It is a source of debate, however, as to whether languages die as a result of "murder" or "suicide". Crawford (1998) argues that it is impossible to separate the two, as the choice to abandon a language out of practicality necessarily intersects with a mandated assimilation (often through discrimination) in order to meet basic needs. In other words, social forces underlie the choice of whether to pass on one's language. He points out that linguistic assimilation was more efficient after coercive policies were repealed. This is most likely because English has become the only language for social and economic mobility.

Language retention is important because language helps organize the mind. Though language does not determine the way one thinks, it inspires alternative possibilities to that which is "thinkable". Language allows one to articulate their reality and the loss of languages means the loss of non-dominant realities Ð'- that is, alternatives to the way things are. Moreover, the loss of language means the loss of native identity. A coherent identity is necessary before seemingly more pertinent issues that plague native populations can even be solved.

So what does it take to revitalize a language? First of all, speed is necessary due to the rapid decline of elders who speak fluently. A first step is to create orthographies, grammar books, and dictionaries in conjunction with one's elders. Next, teachers must be trained to pass on the language to large groups of students, especially children in school. There are strong arguments for teaching language in an immersion setting. In fact, language immersion has been shown to improve overall school performance, stimulate complex problem solving, and increase the self-esteem of students (DOLRA, 2004). The former two findings can be explained by the concept of dual competency: students who learn language through immersion make direct connections in their brains between the new language and the concepts, rather than having to use their first language as a mediator. Therefore, these increased neural connections improve overall brain function and result in increased English comprehension. Also, immersion programs have already been shown to be successful in Israel with Hebrew, in Hawaii with Hawaiian, and in New Zealand with Maori (Crawford, 1998).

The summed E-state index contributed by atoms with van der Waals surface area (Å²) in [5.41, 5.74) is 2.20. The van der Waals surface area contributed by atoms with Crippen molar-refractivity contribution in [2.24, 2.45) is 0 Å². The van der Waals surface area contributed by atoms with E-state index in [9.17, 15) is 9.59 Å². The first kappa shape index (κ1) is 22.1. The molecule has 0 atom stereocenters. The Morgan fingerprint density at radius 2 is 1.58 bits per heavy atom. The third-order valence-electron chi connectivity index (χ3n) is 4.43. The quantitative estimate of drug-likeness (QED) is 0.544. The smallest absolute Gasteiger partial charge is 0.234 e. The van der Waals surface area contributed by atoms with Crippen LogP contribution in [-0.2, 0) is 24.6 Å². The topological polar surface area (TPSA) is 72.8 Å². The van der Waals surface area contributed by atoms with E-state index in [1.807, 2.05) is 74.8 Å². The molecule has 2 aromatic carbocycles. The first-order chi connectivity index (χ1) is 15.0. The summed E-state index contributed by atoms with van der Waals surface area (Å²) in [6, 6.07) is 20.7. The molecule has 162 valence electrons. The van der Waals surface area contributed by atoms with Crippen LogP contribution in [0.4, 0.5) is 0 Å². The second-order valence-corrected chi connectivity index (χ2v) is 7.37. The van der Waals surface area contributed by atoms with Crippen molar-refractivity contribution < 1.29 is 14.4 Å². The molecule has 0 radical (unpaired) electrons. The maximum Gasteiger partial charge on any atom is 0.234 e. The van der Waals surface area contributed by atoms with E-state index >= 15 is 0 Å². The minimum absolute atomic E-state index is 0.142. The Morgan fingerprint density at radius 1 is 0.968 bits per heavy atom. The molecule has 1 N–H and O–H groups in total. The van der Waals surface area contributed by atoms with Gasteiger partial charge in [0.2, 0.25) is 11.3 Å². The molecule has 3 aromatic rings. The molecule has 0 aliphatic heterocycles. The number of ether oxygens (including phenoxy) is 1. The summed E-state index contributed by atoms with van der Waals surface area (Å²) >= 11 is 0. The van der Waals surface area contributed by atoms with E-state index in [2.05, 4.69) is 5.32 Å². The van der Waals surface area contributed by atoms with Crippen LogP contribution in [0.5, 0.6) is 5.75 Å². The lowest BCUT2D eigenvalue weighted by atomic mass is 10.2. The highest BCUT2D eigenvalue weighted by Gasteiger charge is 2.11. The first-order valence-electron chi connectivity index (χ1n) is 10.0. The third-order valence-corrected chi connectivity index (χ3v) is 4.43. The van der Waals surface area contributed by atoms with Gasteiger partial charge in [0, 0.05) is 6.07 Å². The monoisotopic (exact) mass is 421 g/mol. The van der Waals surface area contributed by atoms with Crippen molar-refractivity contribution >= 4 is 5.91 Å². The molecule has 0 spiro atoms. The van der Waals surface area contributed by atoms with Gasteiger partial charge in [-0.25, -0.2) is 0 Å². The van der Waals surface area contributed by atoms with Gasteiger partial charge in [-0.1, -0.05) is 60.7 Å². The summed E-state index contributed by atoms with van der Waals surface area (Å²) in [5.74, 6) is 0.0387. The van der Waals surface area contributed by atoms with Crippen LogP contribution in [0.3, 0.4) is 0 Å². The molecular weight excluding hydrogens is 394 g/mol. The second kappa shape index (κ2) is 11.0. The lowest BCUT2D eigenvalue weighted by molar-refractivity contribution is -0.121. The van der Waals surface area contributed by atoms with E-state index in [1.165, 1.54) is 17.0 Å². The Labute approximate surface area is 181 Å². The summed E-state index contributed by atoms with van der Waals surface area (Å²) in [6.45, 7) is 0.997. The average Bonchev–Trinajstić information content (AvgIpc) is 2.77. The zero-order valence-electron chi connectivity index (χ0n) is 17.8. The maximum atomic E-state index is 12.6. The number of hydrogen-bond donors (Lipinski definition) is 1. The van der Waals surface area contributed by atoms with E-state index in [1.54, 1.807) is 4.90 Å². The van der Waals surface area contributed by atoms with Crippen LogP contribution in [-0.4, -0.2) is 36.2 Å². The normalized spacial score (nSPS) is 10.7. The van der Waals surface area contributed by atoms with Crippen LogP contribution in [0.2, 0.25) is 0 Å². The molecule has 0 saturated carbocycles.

While there are many active proponents of language revitalization, not all of them support this particular bill. (section about opponents, who lobbied against it). The proponents include DOLRA, Representative Bly, Senator Torres-Ray, Jennifer Bendickson of the Alliance of Early Childhood Professionals, and John Poupard, president of the American Indian Policy Center. Those pulling for the bill tend to point out the urgency behind the effort, the link with language and community coherence and engagement, the link between language and improved test scores, and the link between language and increased self-esteem and greater sense of identity.

Bill History

DOLRA approached this legislative session with a strong agenda surrounding language revitalization. Their goal is to establish language immersion rooms in every pre-school on reservations and in urban areas with large Native American populations, to provide at least one immersion classroom for each grade in schools serving Native American populations, to develop higher education programs that train teachers in immersion curriculum, and to engage the community through the use of community language programs. The first draft of their bill, crafted with help from Revisor Sandy Glass-Sirany, reported the "legislative findings" on indigenous language, including